Thanks for your comments, all the same, I frequently come here to learn and read of other peoples opinions and perspectives.



    Understood. That is unfortunate that you still have pay-per-usage. Are you in a rural area or is that for the whole of Australia?



    BTW, Apple's SD (or DVD or near-DVD) quality downloads are about 1.3GBytes. Their 720p HD rentals on the AppleTV are around 4.5GBytes. That is about $30 not including the price of the rental. Hopefully you can get unlimited/unlimited down under soon.
  • Reply 17 of 47
    petermacpetermac Posts: 115member
    Quote:
    Originally Posted by solipsism View Post


    Understood. That is unfortunate that you still have pay-per-usage. Are you in a rural area or is that for the whole of Australia?



    BTW, Apple's SD (or DVD or near-DVD) quality downloads are about 1.3GBytes. Their 720p HD rentals on the AppleTV are around 4.5GBytes. That is about $30 not including the price of the rental. Hopefully you can get unlimited/unlimited down under soon.



    All ISP have varying plans, but they are all limited to some degree. Starting at around $15-$20 for 600MB/month (256K down & 64K up) for std ADSL through to $90 -$120/month will give you 25GB -60GB/month at 1.5Mbps down & 256K up. Some of the more expensive plans break their data limits into off peak (midnight - 6 AM) and peak (all other hours). So a 60GB plan is usually 20GB peak & 40Gb off peak.



    ADSL2 is slightly cheaper than std ADSL plans but is very much limited to larger urban areas. A common catchphrase used by our major ISP, BigPond, a division of Telstra, says ADSL & ADSL2 covers 80% of the population, but that really only represents about 3% of the land mass. Very much the same argument exists when talking about 3G phone coverage. The CDMA network here in Australia was switched off earlier this week, which provided widespread geographical coverage here in the country. These rural peoples are now expected to use 3G, which just does not have the same coverage. One phone company here offers 2GB/month data plans on 3G for $20/month.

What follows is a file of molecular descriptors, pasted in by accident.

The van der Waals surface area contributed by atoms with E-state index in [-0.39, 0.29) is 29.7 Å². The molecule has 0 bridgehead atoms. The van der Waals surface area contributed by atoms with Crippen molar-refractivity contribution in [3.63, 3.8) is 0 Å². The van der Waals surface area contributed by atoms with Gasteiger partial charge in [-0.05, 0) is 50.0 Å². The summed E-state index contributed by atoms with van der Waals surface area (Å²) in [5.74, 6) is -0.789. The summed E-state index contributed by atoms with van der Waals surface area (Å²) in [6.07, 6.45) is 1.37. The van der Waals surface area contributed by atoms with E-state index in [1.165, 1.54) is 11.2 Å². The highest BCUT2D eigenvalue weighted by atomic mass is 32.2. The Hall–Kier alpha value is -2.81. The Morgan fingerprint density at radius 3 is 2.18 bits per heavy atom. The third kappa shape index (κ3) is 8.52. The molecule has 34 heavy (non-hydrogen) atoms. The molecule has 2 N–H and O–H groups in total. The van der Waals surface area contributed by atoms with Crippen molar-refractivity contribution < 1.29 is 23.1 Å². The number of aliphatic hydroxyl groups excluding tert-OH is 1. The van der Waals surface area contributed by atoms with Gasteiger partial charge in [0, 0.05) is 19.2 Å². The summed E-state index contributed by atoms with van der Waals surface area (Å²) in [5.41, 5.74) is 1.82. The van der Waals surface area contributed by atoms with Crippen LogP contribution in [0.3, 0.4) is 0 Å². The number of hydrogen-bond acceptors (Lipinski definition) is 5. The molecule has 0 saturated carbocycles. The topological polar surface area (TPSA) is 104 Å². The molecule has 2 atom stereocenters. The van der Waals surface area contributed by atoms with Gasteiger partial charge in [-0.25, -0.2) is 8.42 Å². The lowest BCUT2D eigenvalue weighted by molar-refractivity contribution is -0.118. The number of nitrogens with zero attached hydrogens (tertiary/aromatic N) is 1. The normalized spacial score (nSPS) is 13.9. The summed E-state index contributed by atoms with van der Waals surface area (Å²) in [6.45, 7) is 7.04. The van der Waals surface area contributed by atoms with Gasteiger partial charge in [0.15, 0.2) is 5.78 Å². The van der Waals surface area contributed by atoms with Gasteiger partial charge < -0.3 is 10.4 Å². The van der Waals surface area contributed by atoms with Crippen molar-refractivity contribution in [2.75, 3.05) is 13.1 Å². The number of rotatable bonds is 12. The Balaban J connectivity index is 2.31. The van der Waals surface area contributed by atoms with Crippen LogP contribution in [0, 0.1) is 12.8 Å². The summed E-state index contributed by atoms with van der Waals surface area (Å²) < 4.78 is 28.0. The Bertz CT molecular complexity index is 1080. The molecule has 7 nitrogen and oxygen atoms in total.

I live 20 km (12 miles) from the centre of Brisbane on 3 acres, and my local exchange just upgraded their DSLAM's to ADSL2 4 weeks ago. Although ADSL2 sprukes 20MB/sec downloads, real life experience shows 8 - 12.



    It is the huge land mass of Australia and the predominance of its population to reside in major cities, that makes it so non commercial to provide decent internet access to the minor rural population. Hence we have govt intervention (maybe not enough) to try and legislate a reasonable service for rural dwellers.



    Cable TV has been laid out again throughout the major population centres of Australia by mainly Fox (our old Aussie mate, now US citizen, Rupert Murdoch). It starts at about $45/month for a basic package, running up to $120/month for an all you can eat plan.



    I don't see data counting ending anytime soon, if at all. In fact from what I read in the US, I am thinking it will only be a matter of time before you get limited data plans in the US. Didn't Ted Turner's Commcast experiment with this recently? However, in its early days of implementation, you guys will get fairly generous data limits.



    About our only advantage here, is the widespread implementation of 3G phone network. BTW, WiFi hot spots here are near non existant, aside from a few coffee houses, airports and MacDonalds, and they all cost $$'s not free. I think the MacDonalds WiFi is about $4.99 for 20 mins.



    There you have it.



    Cheers



    Pete
  • Reply 18 of 47
    solipsismsolipsism Posts: 25,726member
    Quote:
    Originally Posted by petermac View Post


    ]...]

    I don't see data counting ending anytime soon, if at all. In fact from what I read in the US, I am thinking it will only be a matter of time before you get limited data plans in the US. Didn't Ted Turner's Commcast experiment with this recently? However, in its early days of implementation, you guys will get fairly generous data limits.



    About our only advantage here, is the widespread implementation of 3G phone network. BTW, WiFi hot spots here are near non existant, aside from a few coffee houses, airports and MacDonalds, and they all cost $$'s not free. I think the MacDonalds WiFi is about $4.99 for 20 mins.



    That really bites. You aren't going to have widespread WiFi hotspots if the data isn't unlimited. That was started by Mom and Pop shops, the big companies only followed suit when they saw it was good for business. And it's not good for business if the data isn't unlimited.